Buddhist Architecture in the Western Himalaya
FWF Research Project P22857


  Sumda Chung
General description
Sumda Chung Pictures

The foundation of the temple in Sumda Chung is related to Rin-chen-zhang-po and should be dated to the 11th century. Built on the altitude of 3500m the architectural history of the temple has been dominated by the topography of the site.

Sumda Chung, as we can see it today, consists of a main room with an apse, an over-roofed veranda and two side niches, which are to be accessed from the veranda and have been attached to the main cella in a later period. The shape of the temple is charactericed by an unusual roof-construction above the apse. There the trefoliated latern is covered by another flat roof-latern, which adds a particular element to the shape. The site is on a slope and the entrance faces Southeast towards the valley. The cella with the apse, which today is the remaining part of the original structure, is built on solid rock, whereas the veranda and parts of the niches have foundations of stone masonry. These stone terraces have obviously been sliding away a several times in the past, most probably as a consequence of rain waters coming down the mountain and causing the breakaway of the veranda and also parts of the niches at least two times. Remains of older constructions can be traced by analysing the wooden beam structure of the roof of the veranda and the niches. [...]

After several years of attemps to get access to the niche for an entire documentation of the Sumda Chung temple it was not until 2005 when the team of Holger Neuwirth first got permission to enter the niche. A detailed measurement and photographic documentation followed. The ground plan is a rectangle, 4,10 metres wide and 2,1 metres deep with a hight of 4,5 metres. An uncommon roof-construction that covers the niche gives the characteristic outward appearance. The threepartite wooden construction with a gabled roof lantern is once more protected by a flat roof that is higher than the main roof so it emphasises its appearance. Through a triangular window the 37 clay-figures on the inside-walls get daylight. They form a Vajradhatumahamandala with the central Buddha Vairocana in the middle. Until summer 2009 the niche was closed by a glass-structure and due to the danger of collapsing the interior space was occupied by supporting columns. During the renovation works the roof was renovated so almost all beams could have been removed and the niche was opened to receive the original impression of the interior space of the temple.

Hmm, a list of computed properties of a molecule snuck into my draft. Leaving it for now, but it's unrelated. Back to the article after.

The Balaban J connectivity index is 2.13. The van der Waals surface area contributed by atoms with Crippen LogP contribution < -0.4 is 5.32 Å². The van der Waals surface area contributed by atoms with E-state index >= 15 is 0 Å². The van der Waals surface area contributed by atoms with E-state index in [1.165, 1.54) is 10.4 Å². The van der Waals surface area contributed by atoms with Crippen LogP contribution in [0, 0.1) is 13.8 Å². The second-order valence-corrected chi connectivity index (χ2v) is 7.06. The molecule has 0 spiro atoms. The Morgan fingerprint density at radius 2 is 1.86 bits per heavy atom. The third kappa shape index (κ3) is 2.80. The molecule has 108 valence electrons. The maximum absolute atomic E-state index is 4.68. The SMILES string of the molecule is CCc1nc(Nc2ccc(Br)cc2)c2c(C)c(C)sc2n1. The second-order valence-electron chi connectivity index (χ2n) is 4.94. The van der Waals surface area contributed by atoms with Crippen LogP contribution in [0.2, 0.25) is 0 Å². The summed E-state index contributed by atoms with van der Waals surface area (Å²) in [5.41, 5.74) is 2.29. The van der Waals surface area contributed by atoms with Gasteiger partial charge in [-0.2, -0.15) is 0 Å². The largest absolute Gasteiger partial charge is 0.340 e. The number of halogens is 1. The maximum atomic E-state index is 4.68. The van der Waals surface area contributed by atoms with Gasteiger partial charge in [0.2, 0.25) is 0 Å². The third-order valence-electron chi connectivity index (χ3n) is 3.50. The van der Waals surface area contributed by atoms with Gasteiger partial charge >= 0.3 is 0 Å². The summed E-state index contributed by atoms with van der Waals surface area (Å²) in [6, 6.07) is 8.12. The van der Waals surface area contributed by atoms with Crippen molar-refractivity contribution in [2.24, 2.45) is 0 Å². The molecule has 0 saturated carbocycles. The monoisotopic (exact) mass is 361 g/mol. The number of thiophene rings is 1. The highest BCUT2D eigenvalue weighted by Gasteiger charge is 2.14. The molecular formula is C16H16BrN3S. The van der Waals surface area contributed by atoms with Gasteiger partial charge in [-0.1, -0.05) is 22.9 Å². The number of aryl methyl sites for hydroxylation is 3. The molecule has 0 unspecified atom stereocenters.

Text: Christian Luczanits

Site plan of Sumda Chung
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